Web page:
By Sue Robinson’s own findings, it’s hard to sense that Deshaun Watson’s behavior was “nonviolent.”

Imagine you are at an ATM near your home. You’re headed to your niece’s high school graduation party and want to put some cash in her card. As soon as you leave the bank’s lobby door and go back to the pier, a larger and majestic person approaches you asking for the money you’ve just withdrawn.

You comply, and they run away. Your heart is beating in your ears, and your hands are trembling.

The police find the thief, and when the thief is before a judge, you discover not only that they are not remorseful, but that they did the same to at least seven other people in the days before and after you were robbed.

The judge admits to committing the crimes, until he says they think the thief will do the same again. But since they didn’t actually hurt you with a gun or their fists and only threaten you verbally, the penalty would be five hours of unsupervised community service.

You’d be angry, wouldn’t you? After all, you may not have been physically hurt, but the mental and emotional damage has meant weeks of brooding nightmares, and even months later, you’re terrified of walking into your area, which felt so good not so long ago.

That’s, in a nutshell, what independent arbitrator Sue L. Robinson said to Cleveland Browns quarterback Deshaun Watson’s accusers in her Monday ruling, the zigzag decision in which she wrote Yes, Watson committed sexual assault, but at her discretion. It was “non-violent”.

Much of her 16-page judgment—which, Robinson wrote, was limited to the four massage therapists whose testimony was included in the NFL investigation report, and not all of the 24 women who filed civil lawsuits—did not make sense. But it is clear to Robinson, that there were no rape sets, no bruises, no torn underwear in an evidence envelope somewhere, the mental and emotional trauma the defendants had apparently suffered was not worth considering as it imposed Watson’s sentence.

Of the four women the NFL brought to present its argument during the hearing, one said she needed treatment after being assigned with Watson and that she was “struggling to function,” according to the referee. Another said she was battling depression and insomnia because of what she claimed Watson had done to her. Another is considering quitting massage therapy altogether.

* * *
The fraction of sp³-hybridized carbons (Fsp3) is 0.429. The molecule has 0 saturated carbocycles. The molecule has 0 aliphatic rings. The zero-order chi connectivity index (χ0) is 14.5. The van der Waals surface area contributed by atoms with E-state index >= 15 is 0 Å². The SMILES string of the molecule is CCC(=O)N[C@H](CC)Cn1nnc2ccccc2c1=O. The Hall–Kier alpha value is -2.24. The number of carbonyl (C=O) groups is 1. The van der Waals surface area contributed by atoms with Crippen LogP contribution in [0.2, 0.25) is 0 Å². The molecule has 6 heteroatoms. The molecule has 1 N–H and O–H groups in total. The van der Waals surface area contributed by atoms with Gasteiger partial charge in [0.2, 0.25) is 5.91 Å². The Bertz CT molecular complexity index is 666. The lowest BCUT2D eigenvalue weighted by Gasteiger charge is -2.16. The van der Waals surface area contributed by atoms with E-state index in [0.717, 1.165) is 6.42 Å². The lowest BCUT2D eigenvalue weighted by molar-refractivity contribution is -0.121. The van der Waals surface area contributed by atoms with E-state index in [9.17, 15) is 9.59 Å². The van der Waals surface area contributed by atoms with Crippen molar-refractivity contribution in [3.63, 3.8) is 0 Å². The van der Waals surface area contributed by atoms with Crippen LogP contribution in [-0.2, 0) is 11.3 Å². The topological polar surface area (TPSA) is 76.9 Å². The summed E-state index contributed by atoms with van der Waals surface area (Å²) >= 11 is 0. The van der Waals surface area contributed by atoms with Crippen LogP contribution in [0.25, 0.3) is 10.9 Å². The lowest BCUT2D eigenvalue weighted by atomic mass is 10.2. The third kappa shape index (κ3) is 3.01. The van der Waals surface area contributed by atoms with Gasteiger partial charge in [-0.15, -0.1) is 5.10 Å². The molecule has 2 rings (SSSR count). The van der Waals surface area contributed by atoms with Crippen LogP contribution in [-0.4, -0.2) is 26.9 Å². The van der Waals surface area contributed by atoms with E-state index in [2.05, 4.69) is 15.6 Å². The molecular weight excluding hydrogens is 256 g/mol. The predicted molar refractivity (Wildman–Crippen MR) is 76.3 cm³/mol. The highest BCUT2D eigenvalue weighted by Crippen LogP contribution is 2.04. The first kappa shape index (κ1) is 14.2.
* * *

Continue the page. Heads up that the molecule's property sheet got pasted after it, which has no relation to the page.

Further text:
Is this not violent?

Deshaun Watson’s behavior was determined to be “non-violent” by independent arbitrator Sue Robinson. Let’s spend some time with that. (AP Photo/David Dermer, File)

Ashley Solis, the first woman to bring a case against Watson, has gone on record several times with alleging Watson’s sexually inappropriate and unwanted behavior during their appointment. Two years after her interaction with Watson, she still sheds memories, as evidenced by her interview with Soledad O’Brien on HBO’s “Real Sports with Bryant Gumbel” that aired in May.

Is this not violent?

Since Robinson’s decision gives the impression that she was related to the letter of the personal behavior policy and not to her spirit, perhaps she should seek out the definition of “violence” because it is not as narrow as you think. Violence can be valid or effective. The effect of Watson’s behavior on Solis and these other women was violent.

Sexual assault no longer requires the physical violence that Robinson seems to believe does more than racism that requires n-words and white caps. Both can injure and cause permanent scarring without any physical interaction – and in Watson’s case, there is I was Also allegedly, with some women accusing him of touching them with his penis, ejaculating at them, or forcing them to have oral sex. Sexual assault is dependent on consent. These women did not give their consent to Watson’s behavior.

Robinson’s words may have many long-term consequences, few of which are good, but for now, these words serve to highlight that many people still don’t understand enough about sexual violence, including former federal judges.

It also confirms to many of us, once again, how some people, even other women, perceive a woman to be disposed, especially if she is black or brown or works in the service industry.

Robinson wrote that she believed the NFL’s claim that Watson “had a sexual purpose—not merely a therapeutic purpose—in making these arrangements.”

She wrote that Watson knew that “sexual intercourse is undesirable”.

She wrote that Watson committed sexual assault as defined by the NFL.

She wrote that Watson still showed no remorse, had acted with “reckless disregard for consequences”, and that his pattern of behavior was “more egregious than any behavior previously reviewed by the NFL”.

She believes Watson is such a high risk that she wants him, for the remainder of his career, to get massages only through his team or with a team-certified therapist.

To some of us, this feels like a predator, someone who knows what he’s doing is wrong, does it anyway and could do it again in the future.

Given all this, Robinson gave Watson a slap on the wrist.

Him not to throw one at it.

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